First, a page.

About two weeks ago I finally got my butt down to the local pantry and became an official volunteer. Though I worked two days there that week my official working day would only be one day a week.
It really is quite a work out. After all I have to show up at noon and stay for two whole hours in the thrift shop. Sorting and tagging clothes is almost unbearable. Lift, hold up, look for stains and rips, lower, if it’s good tag it with a gun, if it’s bad put it in the going out bag, if it’s good hang it up, start all over again. Then sometimes I go to the pantry to tear boxes up. Talk about a work out! Actually the second day I did that I did have sore arms. I know, that’s pathetic. But I have an excuse, it’s CWWW, (cold Wisconsin winter weather). Then there’s the socializing. I’m wore out just thinking about it. Ok, truth is it’s easy and I enjoy it.
The thrift shop part of the pantry uses it’s earnings for the pantry. The prices are kept low because most of the customers come from the pantry so likely they can’t afford a lot. It’s a pretty cool system.
Today at the thrift shop there were quite a few customers. Everyone was friendly and talkative. Maybe the spring almost warm weather is starting to thaw folks out. At one point a customer was telling us about her son’s girlfriend breaking up with her son and blaming her for it. She said the girl blamed her because she felt the mother raised him wrong. I told her that according to *Malcolm Gladwell that wither parents like to hear it or not kids are shaped by who they spend the most time with which would usually be their peers at school. She said she wanted me to write that down and something about making it her Facebook status. Then another shopper kind of cried out that what I said was so true. I though maybe she was speaking in humor but when I looked at her face she was very serious. I said something to her about her understanding what I said and she explained how her son was treat badly all through out his school life and still affected by it today. She looked so sad. It seemed she was surprised to hear someone explain how her and her son felt all these years. We didn’t get to talk about it anymore after that because things in the store were poppin but I hope she takes home a sense of not being alone, that there are people who understand out there.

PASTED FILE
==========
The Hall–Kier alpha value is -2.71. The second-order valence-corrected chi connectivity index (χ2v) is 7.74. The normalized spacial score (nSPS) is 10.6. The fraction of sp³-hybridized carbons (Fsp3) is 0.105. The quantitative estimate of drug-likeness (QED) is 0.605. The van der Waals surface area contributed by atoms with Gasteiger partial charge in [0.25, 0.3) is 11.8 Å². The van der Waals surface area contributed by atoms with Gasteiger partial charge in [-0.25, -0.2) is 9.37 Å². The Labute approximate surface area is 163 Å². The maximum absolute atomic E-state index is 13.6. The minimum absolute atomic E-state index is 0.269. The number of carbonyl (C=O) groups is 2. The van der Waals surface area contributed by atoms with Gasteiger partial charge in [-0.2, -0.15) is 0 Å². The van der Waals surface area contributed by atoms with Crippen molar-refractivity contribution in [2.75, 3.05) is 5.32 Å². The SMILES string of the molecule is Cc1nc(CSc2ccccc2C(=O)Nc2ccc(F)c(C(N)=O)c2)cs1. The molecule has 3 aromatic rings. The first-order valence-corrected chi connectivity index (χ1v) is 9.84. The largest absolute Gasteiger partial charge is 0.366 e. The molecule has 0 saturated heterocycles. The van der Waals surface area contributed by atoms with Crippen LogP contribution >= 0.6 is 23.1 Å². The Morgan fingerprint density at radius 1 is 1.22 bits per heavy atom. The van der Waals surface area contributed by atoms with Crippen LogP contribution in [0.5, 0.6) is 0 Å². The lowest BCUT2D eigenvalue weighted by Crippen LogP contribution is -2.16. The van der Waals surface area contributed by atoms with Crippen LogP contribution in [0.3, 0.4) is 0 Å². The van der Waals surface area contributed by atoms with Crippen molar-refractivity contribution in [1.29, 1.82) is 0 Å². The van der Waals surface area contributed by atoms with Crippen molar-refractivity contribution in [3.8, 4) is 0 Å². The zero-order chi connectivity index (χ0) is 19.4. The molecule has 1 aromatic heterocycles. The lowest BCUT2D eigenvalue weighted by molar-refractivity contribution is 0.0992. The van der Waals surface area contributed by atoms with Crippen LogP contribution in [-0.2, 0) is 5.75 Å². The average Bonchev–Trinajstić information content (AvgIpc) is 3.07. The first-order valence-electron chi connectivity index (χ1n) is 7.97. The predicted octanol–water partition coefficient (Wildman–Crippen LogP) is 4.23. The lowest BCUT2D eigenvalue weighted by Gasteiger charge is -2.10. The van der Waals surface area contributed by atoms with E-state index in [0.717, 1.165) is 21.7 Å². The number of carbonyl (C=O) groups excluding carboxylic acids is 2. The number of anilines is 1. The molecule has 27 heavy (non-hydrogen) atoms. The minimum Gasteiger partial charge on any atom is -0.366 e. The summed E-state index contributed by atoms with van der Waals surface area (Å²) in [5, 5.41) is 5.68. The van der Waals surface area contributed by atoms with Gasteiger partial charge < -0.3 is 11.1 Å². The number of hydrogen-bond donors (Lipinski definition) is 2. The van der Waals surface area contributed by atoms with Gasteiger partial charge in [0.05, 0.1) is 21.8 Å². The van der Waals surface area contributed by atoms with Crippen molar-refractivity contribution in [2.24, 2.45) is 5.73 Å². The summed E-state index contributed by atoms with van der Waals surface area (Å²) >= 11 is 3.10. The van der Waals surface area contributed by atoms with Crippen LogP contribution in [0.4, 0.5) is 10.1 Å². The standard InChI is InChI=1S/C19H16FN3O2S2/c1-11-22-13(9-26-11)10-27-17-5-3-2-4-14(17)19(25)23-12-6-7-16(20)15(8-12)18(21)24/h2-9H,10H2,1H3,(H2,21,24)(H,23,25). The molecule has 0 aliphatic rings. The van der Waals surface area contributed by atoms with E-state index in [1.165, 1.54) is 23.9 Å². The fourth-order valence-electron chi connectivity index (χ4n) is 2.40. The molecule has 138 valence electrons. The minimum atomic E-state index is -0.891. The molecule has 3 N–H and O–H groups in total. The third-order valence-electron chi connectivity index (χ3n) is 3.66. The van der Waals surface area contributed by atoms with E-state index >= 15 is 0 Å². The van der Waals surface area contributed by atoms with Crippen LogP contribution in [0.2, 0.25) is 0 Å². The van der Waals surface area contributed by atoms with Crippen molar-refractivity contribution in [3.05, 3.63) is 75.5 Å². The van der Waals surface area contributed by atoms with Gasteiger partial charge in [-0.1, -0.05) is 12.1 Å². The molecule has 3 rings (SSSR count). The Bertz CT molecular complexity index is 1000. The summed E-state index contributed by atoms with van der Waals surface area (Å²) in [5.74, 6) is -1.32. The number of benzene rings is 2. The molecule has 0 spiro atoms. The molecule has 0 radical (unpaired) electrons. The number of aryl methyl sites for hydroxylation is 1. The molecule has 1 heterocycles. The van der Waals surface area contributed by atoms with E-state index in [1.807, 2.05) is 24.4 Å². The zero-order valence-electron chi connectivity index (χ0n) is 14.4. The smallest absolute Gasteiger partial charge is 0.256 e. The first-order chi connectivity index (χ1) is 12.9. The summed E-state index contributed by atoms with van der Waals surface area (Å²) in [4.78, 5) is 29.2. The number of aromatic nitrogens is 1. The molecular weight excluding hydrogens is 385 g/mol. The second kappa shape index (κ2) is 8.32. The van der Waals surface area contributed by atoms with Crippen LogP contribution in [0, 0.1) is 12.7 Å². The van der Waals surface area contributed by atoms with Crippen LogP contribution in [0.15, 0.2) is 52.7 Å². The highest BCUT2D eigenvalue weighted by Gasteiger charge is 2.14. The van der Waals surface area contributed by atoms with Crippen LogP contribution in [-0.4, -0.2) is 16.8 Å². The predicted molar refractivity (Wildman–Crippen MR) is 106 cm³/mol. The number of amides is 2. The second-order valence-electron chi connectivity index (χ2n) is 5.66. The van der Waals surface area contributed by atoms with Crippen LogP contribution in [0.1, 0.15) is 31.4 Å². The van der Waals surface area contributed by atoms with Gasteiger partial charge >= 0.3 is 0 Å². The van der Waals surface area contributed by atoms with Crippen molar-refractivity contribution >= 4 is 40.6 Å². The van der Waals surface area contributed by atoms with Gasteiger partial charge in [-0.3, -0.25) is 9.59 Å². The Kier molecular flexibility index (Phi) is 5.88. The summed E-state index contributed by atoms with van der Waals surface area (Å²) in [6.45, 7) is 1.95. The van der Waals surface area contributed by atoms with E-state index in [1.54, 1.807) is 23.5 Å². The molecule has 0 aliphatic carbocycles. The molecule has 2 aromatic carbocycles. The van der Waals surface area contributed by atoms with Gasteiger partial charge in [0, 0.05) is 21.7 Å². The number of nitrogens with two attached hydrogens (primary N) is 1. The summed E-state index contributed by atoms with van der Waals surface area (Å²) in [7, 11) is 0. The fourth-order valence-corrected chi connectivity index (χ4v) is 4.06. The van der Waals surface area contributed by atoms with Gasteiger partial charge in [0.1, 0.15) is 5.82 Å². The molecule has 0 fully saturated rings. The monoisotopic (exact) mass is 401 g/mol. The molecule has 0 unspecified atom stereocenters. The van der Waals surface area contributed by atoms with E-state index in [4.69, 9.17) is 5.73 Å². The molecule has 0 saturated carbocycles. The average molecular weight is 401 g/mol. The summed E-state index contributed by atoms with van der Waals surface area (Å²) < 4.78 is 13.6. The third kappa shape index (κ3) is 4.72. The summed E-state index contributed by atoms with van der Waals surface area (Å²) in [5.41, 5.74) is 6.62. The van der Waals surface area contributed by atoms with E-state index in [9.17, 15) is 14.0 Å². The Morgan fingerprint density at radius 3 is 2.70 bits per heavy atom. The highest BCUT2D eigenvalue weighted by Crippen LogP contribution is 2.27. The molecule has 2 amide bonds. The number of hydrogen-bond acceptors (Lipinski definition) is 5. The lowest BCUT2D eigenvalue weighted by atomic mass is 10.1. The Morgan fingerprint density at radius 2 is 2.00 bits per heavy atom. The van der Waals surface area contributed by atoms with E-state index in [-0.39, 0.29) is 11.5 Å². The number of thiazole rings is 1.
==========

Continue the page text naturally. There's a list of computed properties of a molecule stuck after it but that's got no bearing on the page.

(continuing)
It’s wonderful to be able to meet needs and touch a soul for good. And no, I didn’t write down what I said for the other lady but I am curious about her Facebook status!
The pic on the right is of Kyle and me trying to copy Macklemore. I got the jacket at the pantries thrift shop last winter when I didn’t have a heavy coat and was tired of layering to try to stay warm. It only cost me a couple bucks.
*If you want to know the exact quote from Malcolm Gladwell then read The Tipping Point and Outliers: The Story of Success. It’s in one of those books. While you’re at it you may as well read Blink: The Power of Thinking Without Thinking. It’s pretty awesome!
Well that’s funny, I posted a picture of Macklemore and I talked about Gladwell in the same blog. Macklemore has a song called Ten Thousand Hours where he talks about Malcolm Gladwell. The Ten Thousand Hours concept comes from Gladwells book Outliers. I just caught what I had done and had to mention it.